A Sales Channel for Every Product
When launching a new tech product, your sales channels are as important as the rest of your marketing campaign. Your sales channels are what ultimately closes the deal, where the actual consumer purchase takes place. So, it’s no surprise that sales channels are such an important component of any marketing program.
Your sales strategy should make sense for your product and audience. Here are a few interesting sales channels for the tech industry:
Direct to Consumer
Many startups think that eliminating the intermediaries between themselves and the consumer is the most direct path to profit. We’ll let you in on a secret: It’s not. There are TONS of moving parts in a direct to consumer sales strategy. Make sure to analyze every component and budget the resources (and effort!) it would take to go the direct to consumer route, and be sure it makes sense for your company.
Hiring manufacturer reps can be a hit or a miss. If you come across a manufacturer rep with strong sales skills, a good reputation and solid relationships with your dream dealers and/or retailers, hold on to them!
Remember that manufacturing reps never take possession of the product. Instead, they’re paid a commission on the sales that are done within their territory or with specific customers per your agreement with them.
As they are most likely working with a whole portfolio of products – not just yours – it’s important that they clearly understand the benefits of your product and that you provide them with the correct support and materials to facilitate the sale.
Distributors will purchase the product from you and resell it to dealers or retailers. There are a few considerations to keep in mind if you are thinking of working with a distributor:
- Scope of coverage – Choosing to work with a national or regional distributor will depend on your sales goals and production capability. Even if you are working with a national distributor, you might want to evaluate if there are any territory gaps you could cover with a regional distributor.
- Marketing support – Just like working with a manufacturer rep, you will have to provide product training and marketing materials to a distributor. The big difference here is that distributors will also require financial support to promote your product.
- Is your product the right fit? – Distributors are a solid option for simple-to-use and popular products or those that fall within the distributor’s specialization. Products that require a steep learning curve could be cast aside by the distributor’s sales team in favor of easier sales.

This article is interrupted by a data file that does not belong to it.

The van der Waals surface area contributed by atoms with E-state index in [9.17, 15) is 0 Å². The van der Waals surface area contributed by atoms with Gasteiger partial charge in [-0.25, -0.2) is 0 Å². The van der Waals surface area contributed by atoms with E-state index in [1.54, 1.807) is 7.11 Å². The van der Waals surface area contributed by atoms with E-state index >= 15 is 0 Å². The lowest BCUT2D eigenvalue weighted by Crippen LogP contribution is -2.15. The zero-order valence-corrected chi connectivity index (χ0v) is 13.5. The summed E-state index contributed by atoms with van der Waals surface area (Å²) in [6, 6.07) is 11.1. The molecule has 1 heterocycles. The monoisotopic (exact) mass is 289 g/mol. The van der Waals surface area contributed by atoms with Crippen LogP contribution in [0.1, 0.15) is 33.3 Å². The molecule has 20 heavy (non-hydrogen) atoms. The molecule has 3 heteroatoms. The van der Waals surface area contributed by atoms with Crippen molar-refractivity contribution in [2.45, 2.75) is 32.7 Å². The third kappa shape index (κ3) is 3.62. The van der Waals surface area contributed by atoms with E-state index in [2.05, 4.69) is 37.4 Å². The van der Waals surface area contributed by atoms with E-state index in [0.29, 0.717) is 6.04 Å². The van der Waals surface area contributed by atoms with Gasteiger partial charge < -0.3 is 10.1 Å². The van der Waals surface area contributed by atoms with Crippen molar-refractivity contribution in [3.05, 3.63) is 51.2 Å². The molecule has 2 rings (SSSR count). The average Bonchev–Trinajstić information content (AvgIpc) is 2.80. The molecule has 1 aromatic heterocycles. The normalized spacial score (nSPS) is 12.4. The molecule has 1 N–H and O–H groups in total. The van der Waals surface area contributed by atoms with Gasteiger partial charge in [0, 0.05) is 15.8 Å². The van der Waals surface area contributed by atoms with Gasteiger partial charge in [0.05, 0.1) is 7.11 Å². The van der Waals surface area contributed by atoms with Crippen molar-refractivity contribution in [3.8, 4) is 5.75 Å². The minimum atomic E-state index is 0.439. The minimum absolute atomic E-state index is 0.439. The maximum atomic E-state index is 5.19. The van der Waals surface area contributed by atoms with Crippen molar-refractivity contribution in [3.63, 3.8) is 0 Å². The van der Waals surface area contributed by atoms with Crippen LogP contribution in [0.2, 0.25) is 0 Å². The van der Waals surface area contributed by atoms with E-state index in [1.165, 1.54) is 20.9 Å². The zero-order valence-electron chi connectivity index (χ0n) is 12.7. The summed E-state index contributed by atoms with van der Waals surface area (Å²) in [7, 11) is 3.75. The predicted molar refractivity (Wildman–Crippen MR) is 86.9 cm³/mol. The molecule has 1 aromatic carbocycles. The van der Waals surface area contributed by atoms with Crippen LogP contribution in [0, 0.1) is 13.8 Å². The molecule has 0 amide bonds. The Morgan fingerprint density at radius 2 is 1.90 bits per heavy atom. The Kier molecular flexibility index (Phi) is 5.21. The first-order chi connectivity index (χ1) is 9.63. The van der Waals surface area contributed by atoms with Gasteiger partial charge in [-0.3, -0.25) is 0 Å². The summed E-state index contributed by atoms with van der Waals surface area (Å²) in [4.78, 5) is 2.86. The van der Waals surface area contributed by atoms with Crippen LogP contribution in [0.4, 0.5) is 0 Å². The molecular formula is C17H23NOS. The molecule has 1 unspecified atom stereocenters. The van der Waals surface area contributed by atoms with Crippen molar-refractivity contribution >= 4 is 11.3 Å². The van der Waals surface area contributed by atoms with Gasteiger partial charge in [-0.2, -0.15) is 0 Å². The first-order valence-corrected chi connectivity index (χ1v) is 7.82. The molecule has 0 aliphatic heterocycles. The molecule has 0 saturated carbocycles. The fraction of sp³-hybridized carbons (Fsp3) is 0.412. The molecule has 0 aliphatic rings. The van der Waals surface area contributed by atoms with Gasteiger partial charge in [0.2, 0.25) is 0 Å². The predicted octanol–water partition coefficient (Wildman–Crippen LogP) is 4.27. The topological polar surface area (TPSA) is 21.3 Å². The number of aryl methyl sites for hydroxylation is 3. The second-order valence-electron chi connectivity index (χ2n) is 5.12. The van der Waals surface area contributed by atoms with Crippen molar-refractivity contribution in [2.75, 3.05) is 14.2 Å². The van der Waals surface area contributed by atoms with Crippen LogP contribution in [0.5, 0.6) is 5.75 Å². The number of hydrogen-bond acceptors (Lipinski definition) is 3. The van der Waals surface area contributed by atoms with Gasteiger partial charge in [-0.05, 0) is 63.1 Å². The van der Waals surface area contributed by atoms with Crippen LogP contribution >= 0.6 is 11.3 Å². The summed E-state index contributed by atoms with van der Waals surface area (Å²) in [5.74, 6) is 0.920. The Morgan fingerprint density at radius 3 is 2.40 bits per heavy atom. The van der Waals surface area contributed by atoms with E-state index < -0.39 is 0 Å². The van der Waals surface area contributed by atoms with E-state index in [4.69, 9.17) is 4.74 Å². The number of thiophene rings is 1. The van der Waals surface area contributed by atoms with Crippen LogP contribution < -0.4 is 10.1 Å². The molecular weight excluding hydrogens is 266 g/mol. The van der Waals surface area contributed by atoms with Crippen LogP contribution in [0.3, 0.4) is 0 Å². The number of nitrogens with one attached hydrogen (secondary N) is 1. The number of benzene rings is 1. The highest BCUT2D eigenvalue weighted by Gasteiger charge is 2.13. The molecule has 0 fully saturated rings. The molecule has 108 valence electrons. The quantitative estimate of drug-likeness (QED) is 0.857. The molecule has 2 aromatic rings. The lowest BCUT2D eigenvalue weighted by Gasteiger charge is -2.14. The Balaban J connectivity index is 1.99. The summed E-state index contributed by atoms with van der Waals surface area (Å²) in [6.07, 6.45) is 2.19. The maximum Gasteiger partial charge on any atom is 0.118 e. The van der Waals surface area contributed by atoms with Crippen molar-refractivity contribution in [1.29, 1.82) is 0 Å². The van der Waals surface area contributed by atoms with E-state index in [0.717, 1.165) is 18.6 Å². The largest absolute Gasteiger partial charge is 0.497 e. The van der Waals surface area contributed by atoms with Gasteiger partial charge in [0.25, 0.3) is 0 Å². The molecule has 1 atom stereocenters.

- Sales Margins – Your margins will be smaller when working with a distributor because you need to consider the distributor’s margin as well. But you will profit from consistent sales and an expanded sales force.
Retail space is gold in the sales world. If you’re considering adding retail to your sales channels, there are two fundamental instruments for your success: Packaging and POP display (point of purchase). Your product must be able to sell itself based on those two elements. If it needs more help than that, you’re better off choosing another sales channel.
Direct Sales Force
Your own sales force gives you additional control over how your product is presented and sold. Your sales team would work with your target audience, whether they’re consumers or through B2B channels.
But there’s a huge downside: Overhead. Between salaries, benefits and travel expenses, a direct sales force can quickly become one of the costliest sales channels. You can also hire on commission, a trend we’re seeing more of these days.
No matter what sales channel you choose, hiring a sales manager with industry knowledge, a proven track record and willingness to travel will be a key component to your product’s success. Always remember that at the end of the day, you must choose a sales channel – or a combination of channels – that make sense for your product.
If you’d like more insight on how to choose the right sales channel for your product, you can get in touch with us here.